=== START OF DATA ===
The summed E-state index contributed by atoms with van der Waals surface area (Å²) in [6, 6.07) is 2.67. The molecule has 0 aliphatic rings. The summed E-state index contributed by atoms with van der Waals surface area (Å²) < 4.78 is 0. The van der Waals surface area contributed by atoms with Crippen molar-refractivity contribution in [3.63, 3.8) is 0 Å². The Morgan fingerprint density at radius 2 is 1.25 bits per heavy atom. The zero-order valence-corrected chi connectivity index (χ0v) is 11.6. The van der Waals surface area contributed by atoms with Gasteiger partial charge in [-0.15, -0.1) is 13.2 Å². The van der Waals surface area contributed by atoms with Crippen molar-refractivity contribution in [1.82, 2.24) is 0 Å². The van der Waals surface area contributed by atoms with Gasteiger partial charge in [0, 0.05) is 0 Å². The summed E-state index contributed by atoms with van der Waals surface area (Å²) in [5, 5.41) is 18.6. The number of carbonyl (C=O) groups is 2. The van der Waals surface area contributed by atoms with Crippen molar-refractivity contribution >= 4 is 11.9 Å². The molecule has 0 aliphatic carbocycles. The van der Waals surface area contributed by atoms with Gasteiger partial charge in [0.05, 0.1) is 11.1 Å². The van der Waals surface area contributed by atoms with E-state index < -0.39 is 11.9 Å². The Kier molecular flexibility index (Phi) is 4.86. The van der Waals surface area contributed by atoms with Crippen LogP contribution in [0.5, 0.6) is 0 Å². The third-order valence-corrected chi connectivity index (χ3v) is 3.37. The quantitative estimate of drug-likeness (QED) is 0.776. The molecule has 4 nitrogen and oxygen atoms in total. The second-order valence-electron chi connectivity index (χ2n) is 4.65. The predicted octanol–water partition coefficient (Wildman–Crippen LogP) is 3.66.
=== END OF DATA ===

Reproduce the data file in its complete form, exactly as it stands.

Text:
The summed E-state index contributed by atoms with van der Waals surface area (Å²) in [6, 6.07) is 2.67. The molecule has 0 aliphatic rings. The summed E-state index contributed by atoms with van der Waals surface area (Å²) < 4.78 is 0. The van der Waals surface area contributed by atoms with Crippen molar-refractivity contribution in [3.63, 3.8) is 0 Å². The Morgan fingerprint density at radius 2 is 1.25 bits per heavy atom. The zero-order valence-corrected chi connectivity index (χ0v) is 11.6. The van der Waals surface area contributed by atoms with Gasteiger partial charge in [-0.15, -0.1) is 13.2 Å². The van der Waals surface area contributed by atoms with Crippen molar-refractivity contribution in [1.82, 2.24) is 0 Å². The van der Waals surface area contributed by atoms with Gasteiger partial charge in [0, 0.05) is 0 Å². The summed E-state index contributed by atoms with van der Waals surface area (Å²) in [5, 5.41) is 18.6. The number of carbonyl (C=O) groups is 2. The van der Waals surface area contributed by atoms with Crippen molar-refractivity contribution >= 4 is 11.9 Å². The molecule has 0 aliphatic carbocycles. The van der Waals surface area contributed by atoms with Gasteiger partial charge in [0.05, 0.1) is 11.1 Å². The van der Waals surface area contributed by atoms with E-state index < -0.39 is 11.9 Å². The Kier molecular flexibility index (Phi) is 4.86. The van der Waals surface area contributed by atoms with Crippen LogP contribution in [0.5, 0.6) is 0 Å². The third-order valence-corrected chi connectivity index (χ3v) is 3.37. The quantitative estimate of drug-likeness (QED) is 0.776. The molecule has 4 nitrogen and oxygen atoms in total. The second-order valence-electron chi connectivity index (χ2n) is 4.65. The predicted octanol–water partition coefficient (Wildman–Crippen LogP) is 3.66.